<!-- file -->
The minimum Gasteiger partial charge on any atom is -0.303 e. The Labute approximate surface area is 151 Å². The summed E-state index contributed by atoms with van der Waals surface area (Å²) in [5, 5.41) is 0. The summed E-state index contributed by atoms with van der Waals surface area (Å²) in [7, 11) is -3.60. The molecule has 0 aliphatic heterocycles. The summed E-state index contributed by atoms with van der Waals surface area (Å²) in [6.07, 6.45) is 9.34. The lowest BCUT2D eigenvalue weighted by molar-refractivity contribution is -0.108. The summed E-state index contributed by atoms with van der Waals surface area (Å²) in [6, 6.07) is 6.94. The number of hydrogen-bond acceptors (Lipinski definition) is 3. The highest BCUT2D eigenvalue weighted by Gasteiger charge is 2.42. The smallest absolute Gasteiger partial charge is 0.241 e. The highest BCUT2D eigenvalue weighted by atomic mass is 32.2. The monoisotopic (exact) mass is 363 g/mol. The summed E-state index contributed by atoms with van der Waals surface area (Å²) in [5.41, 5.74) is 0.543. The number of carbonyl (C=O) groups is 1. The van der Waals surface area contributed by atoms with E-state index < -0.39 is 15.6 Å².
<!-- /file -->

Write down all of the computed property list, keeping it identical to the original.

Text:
The minimum Gasteiger partial charge on any atom is -0.303 e. The Labute approximate surface area is 151 Å². The summed E-state index contributed by atoms with van der Waals surface area (Å²) in [5, 5.41) is 0. The summed E-state index contributed by atoms with van der Waals surface area (Å²) in [7, 11) is -3.60. The molecule has 0 aliphatic heterocycles. The summed E-state index contributed by atoms with van der Waals surface area (Å²) in [6.07, 6.45) is 9.34. The lowest BCUT2D eigenvalue weighted by molar-refractivity contribution is -0.108. The summed E-state index contributed by atoms with van der Waals surface area (Å²) in [6, 6.07) is 6.94. The number of hydrogen-bond acceptors (Lipinski definition) is 3. The highest BCUT2D eigenvalue weighted by Gasteiger charge is 2.42. The smallest absolute Gasteiger partial charge is 0.241 e. The highest BCUT2D eigenvalue weighted by atomic mass is 32.2. The monoisotopic (exact) mass is 363 g/mol. The summed E-state index contributed by atoms with van der Waals surface area (Å²) in [5.41, 5.74) is 0.543. The number of carbonyl (C=O) groups is 1. The van der Waals surface area contributed by atoms with E-state index < -0.39 is 15.6 Å².